I was one of four children raised by a single mother who did her best to support our family. We moved eleven times from state to state, including Arizona, California, Colorado, and Nevada, looking for better opportunities. I went to several different schools throughout my childhood, and I longed for stability and roots — which I eventually found through gardening. No matter how many different homes we lived in, my mom and I always built a small vegetable garden in our backyard, and our tiny house was filled with more houseplants than you could count. The garden was always a safe place, where my mother and I bonded and worked, and at times it was the only thing that made sense to me. The garden was also a source of food for our struggling family, and by the time I was a teenager, we were cultivating plants in both our front and back yards. I felt a great sense of pride when strangers would stop and take photos, particularly because I had spent so much time making the garden neat and organized — an aesthetic sensibility that I still possess to this day.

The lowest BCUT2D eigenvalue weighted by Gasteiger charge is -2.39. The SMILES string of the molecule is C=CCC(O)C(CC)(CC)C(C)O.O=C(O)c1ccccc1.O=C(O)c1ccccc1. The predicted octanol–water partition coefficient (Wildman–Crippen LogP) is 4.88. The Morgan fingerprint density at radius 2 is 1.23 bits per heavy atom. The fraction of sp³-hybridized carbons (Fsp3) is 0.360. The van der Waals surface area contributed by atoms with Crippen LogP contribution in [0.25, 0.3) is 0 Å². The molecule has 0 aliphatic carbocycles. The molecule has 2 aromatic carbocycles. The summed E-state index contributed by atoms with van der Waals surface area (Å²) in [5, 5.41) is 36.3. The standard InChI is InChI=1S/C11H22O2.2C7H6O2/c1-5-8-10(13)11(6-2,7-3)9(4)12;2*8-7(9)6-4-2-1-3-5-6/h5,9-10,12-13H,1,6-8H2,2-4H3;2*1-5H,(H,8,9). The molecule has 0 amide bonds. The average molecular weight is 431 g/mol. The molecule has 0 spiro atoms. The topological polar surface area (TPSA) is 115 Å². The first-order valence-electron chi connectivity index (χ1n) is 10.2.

My passion for gardening continued in high school, where I read books on botany and joined botany clubs; I later received my associate’s degree in Urban Horticulture. Looking back now, I can see how numerous lessons I had learned in the garden took me down this path. My mother taught me that even though we had to be frugal, we had everything we needed. Through gardening, I learned the value of simplicity — learning from the earth and appreciating the small things in life. As a result of my upbringing, I also was unable to tolerate laziness; working hard, and often alone, in the garden instilled a strong drive and work ethic in me.
“Gardening is the most therapeutic and defiant act you can do. Plus you get strawberries.”